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getting too far away. There are a lot of regulations concerning the handling of stock on the public domain. There is a necessity first for herding them, for if you turn them out and they drift to the mountainous territory, it is a bad proposition.

My father was a cattleman all of his life, and I sat in the saddle when I was a boy, so I know this problem from its infancy.

NUMBER OF ADDITIONAL EMPLOYEES REQUESTED Mr. Rich. May I ask this question? You said that you had 76 full-time employees, and now you are asking for 42 additional employees?

Mr. CARPENTER. Yes, sir.

Mr. Rich. In the field and in the office here, which will require $150,000 additional?

Mr. CARPENTER. Yes, sir.

SALARY AND EXPENSES OF DISTRICT ADVISORY BOARDS

Mr. Rich. Then you have another item, covering the salaries and travel expense of members of district advisory boards, $100,000. How do you utilize that?

Mr. CARPENTER. That is the same as it was last year. These district advisers are allowed $5 a day, but they are not allowed art subsistence or anything for room and board. They are allowed cents a mile if they come in their own automobiles, which ther de largely, to the meetings. It is about what a juror gets.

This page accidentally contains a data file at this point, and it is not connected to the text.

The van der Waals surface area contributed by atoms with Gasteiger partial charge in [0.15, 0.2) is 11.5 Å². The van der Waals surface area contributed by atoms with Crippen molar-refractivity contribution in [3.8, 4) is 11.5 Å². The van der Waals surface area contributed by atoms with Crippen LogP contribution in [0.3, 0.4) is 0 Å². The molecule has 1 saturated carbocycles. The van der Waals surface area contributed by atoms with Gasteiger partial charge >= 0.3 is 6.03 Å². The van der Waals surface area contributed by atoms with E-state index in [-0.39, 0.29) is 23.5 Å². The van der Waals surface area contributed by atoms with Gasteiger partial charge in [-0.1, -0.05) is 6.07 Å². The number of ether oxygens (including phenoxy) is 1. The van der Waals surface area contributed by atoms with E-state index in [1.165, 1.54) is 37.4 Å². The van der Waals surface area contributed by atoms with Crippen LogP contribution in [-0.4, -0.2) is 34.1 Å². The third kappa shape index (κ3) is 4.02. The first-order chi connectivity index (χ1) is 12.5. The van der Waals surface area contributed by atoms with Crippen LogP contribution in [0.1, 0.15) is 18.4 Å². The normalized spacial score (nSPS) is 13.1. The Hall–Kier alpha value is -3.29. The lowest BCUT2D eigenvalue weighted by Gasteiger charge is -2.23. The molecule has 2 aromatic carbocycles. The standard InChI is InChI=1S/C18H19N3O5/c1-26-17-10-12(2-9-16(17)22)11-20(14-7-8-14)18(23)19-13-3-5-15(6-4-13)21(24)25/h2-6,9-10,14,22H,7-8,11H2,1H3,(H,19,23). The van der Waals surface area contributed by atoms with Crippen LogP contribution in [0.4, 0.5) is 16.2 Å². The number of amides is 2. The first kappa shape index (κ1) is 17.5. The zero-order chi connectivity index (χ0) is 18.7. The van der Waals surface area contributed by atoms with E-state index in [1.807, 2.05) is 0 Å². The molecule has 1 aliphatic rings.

Mr. Rich. $5 a day and 5 cents a mile?

Mr. CARPENTER. If they come in their own autos. If they come on the railroad, they get their railroad fare and $5 a day while they are serving, and out of that they have to pay for their meals and board and they have to give their time. Mr. FITZPATRICK. In most cases they must lose money.

The CHAIRMAN. They do not gain anything. They come hundreds of miles, and sometimes they stay a week or 10 days, passing on perhaps 1,000 applications for permits, and they are rendering a wonderfu public service. Then, too, they are selected by the people themselves They are very substantial stock people, a good class of people.

Mr. Rich. If we kept this appropriation down to the same amoun: that it was last year, would that not assist in the consolidation of these two divisions, and would you not recommend that we do that for the reason?

The CHAIRMAN. No; it would injure this one, and it would not have anything to do with the consolidation at all. It would hamstrin: the administration, and they are running it on a very economical basis. Where I would like to see you cut is on the forest reserves.

Mr. FITZPATRICK. And then they could not use the additiona acreage.

The CHAIRMAN. There is that difference between 80,000,000 and 142,000,000 acres, and that accounts for the whole business. We an keeping faith with the Government on this thing.

Now, Governor, do you have anything special that you want to ask

STABLISHING OF RIGHTS FOR USE OF WATER AND GRASS ON PUBLIC

RANGE LANDS

Mr. SCRUGHAM. No; but a statement might assist the other memvers of the committee in understanding the background of this ituation.

Nearly all of the users of so-called public range lands have estabished previously what might be termed a usufructuary right, a right hat came from beneficial use, that was looked upon as an actual right. n a similar manner, they established their rights to the beneficial use of water, and those rights were universally recognized in the publicand States.